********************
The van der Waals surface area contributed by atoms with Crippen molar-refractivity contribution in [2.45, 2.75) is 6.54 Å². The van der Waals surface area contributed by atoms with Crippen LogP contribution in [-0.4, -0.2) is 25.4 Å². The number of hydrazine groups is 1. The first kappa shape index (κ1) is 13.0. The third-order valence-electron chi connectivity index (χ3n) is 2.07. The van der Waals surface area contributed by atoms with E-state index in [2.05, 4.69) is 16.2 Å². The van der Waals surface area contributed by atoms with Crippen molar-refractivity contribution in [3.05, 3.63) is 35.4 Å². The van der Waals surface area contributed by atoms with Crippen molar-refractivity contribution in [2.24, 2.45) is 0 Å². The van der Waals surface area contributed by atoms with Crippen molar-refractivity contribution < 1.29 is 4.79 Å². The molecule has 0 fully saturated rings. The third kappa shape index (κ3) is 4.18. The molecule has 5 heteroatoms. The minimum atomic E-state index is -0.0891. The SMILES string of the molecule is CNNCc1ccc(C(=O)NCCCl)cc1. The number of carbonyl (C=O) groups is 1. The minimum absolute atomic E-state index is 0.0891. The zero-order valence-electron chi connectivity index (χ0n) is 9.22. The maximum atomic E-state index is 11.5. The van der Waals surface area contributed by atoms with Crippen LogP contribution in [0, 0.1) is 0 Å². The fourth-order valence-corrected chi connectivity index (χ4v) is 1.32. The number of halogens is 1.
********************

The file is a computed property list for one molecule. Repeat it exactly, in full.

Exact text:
The van der Waals surface area contributed by atoms with Crippen molar-refractivity contribution in [2.45, 2.75) is 6.54 Å². The van der Waals surface area contributed by atoms with Crippen LogP contribution in [-0.4, -0.2) is 25.4 Å². The number of hydrazine groups is 1. The first kappa shape index (κ1) is 13.0. The third-order valence-electron chi connectivity index (χ3n) is 2.07. The van der Waals surface area contributed by atoms with E-state index in [2.05, 4.69) is 16.2 Å². The van der Waals surface area contributed by atoms with Crippen molar-refractivity contribution in [3.05, 3.63) is 35.4 Å². The van der Waals surface area contributed by atoms with Crippen molar-refractivity contribution in [2.24, 2.45) is 0 Å². The van der Waals surface area contributed by atoms with Crippen molar-refractivity contribution < 1.29 is 4.79 Å². The molecule has 0 fully saturated rings. The third kappa shape index (κ3) is 4.18. The molecule has 5 heteroatoms. The minimum atomic E-state index is -0.0891. The SMILES string of the molecule is CNNCc1ccc(C(=O)NCCCl)cc1. The number of carbonyl (C=O) groups is 1. The minimum absolute atomic E-state index is 0.0891. The zero-order valence-electron chi connectivity index (χ0n) is 9.22. The maximum atomic E-state index is 11.5. The van der Waals surface area contributed by atoms with Crippen LogP contribution in [0, 0.1) is 0 Å². The fourth-order valence-corrected chi connectivity index (χ4v) is 1.32. The number of halogens is 1.